Chris Hoy has become a national hero in Scotland
Olympic cycling hero Chris Hoy has said he feels politicians have attempted to "cash in" on his success in Beijing.
Hoy said he was annoyed at being drawn into the debate on whether there should be a separate Scottish Olympics team.
He said: "I ride a bike, I'm not a politician. Politicians want to be involved so that they can get some sort of association with your success."
The triple gold medals winner is expected to attend an Edinburgh Castle reception on Friday.
On this issue of a Scottish team, Hoy - Scotland's most successful Olympian - has previously spoken out against those who called for a separate team for the next Games.
He said: "If there was a Scottish team in the Olympics, of course I'd want to be part of it, just like I am at the Commonwealth Games.
"But I felt the politicians were just trying to cash in on our success."
Hoy said his objection to a Scottish team was not because of a lack of national pride, but based on feasibility.
"If the politicians are serious about it then great, but show us that you're serious," he said.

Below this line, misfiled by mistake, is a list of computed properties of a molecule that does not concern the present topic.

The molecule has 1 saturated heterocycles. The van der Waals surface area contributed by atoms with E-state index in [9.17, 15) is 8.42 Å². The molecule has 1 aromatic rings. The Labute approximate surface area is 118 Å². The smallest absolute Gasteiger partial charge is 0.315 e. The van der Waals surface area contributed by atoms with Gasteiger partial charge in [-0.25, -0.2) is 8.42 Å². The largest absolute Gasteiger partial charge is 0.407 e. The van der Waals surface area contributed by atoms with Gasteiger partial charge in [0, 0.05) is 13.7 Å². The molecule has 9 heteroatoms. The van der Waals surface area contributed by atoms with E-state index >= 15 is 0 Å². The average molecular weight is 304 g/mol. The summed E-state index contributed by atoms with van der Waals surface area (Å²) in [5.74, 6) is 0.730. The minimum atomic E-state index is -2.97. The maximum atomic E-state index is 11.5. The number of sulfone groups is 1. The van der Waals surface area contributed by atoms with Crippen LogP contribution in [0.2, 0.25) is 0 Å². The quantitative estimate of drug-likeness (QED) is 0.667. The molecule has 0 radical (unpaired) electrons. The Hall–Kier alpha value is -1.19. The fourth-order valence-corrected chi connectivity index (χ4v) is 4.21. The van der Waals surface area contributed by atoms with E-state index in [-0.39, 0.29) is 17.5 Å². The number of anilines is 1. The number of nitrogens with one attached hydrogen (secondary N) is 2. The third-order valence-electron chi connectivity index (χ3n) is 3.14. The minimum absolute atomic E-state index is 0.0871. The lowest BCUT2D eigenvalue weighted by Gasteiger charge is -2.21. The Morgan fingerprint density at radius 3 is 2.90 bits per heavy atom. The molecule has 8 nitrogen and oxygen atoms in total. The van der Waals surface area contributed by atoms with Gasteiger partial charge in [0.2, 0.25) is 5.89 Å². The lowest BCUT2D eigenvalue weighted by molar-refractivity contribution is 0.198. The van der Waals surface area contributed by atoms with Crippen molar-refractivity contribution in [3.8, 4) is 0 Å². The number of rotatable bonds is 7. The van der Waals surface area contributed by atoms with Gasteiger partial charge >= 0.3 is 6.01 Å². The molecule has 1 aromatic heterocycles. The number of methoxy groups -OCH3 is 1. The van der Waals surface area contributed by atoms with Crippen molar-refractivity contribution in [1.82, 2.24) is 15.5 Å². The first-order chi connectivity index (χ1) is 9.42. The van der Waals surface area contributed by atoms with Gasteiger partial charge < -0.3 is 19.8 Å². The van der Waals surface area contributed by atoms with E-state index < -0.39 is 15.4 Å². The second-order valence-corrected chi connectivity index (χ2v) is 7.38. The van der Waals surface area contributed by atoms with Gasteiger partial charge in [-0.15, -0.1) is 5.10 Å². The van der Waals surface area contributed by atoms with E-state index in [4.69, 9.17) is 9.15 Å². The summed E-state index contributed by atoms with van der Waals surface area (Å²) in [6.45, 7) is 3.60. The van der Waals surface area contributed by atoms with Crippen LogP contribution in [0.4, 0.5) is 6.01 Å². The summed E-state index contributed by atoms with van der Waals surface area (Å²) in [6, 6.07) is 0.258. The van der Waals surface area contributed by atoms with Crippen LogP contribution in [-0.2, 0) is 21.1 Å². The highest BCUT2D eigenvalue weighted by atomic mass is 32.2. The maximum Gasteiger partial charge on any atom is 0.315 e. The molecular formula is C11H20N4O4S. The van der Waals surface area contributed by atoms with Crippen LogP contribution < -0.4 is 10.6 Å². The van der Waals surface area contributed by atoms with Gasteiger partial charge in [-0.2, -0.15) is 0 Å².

"I have to be very careful about what I say, but I stand by what I said in terms of the call for a Scottish team to be entered into the Olympics.
"Before you even start thinking about that, you have to show commitment and put your money where your mouth is.
"The facilities need to be there so that Scottish athletes can survive in Scotland and have access to the right coaching and support. In cycling, that's just not the case so we could not base ourselves there."
Prime Minister Gordon Brown mentioned Hoy during his speech at a CBI Scotland dinner on Thursday.
He said: "As our triple gold medallist Chris Hoy said - 'Scotland is part of Britain - they are not mutually exclusive. I wouldn't have three gold medals hanging round my neck if I wasn't part of the British team'."
The reception to celebrate the achievements of Scotland's Olympic athletes is being held in the Great Hall of Edinburgh Castle on Friday is being hosted by Scottish First Minister Alex Salmond, and is to celebrate the achievements of Scotland's Olympic athletes.
A Scottish Government spokesman said: "What is important is the fantastic success of Chris and the other Scottish Olympians in Beijing.
"Scottish Government ministers are looking forward immensely to celebrating their success at the reception at Edinburgh Castle."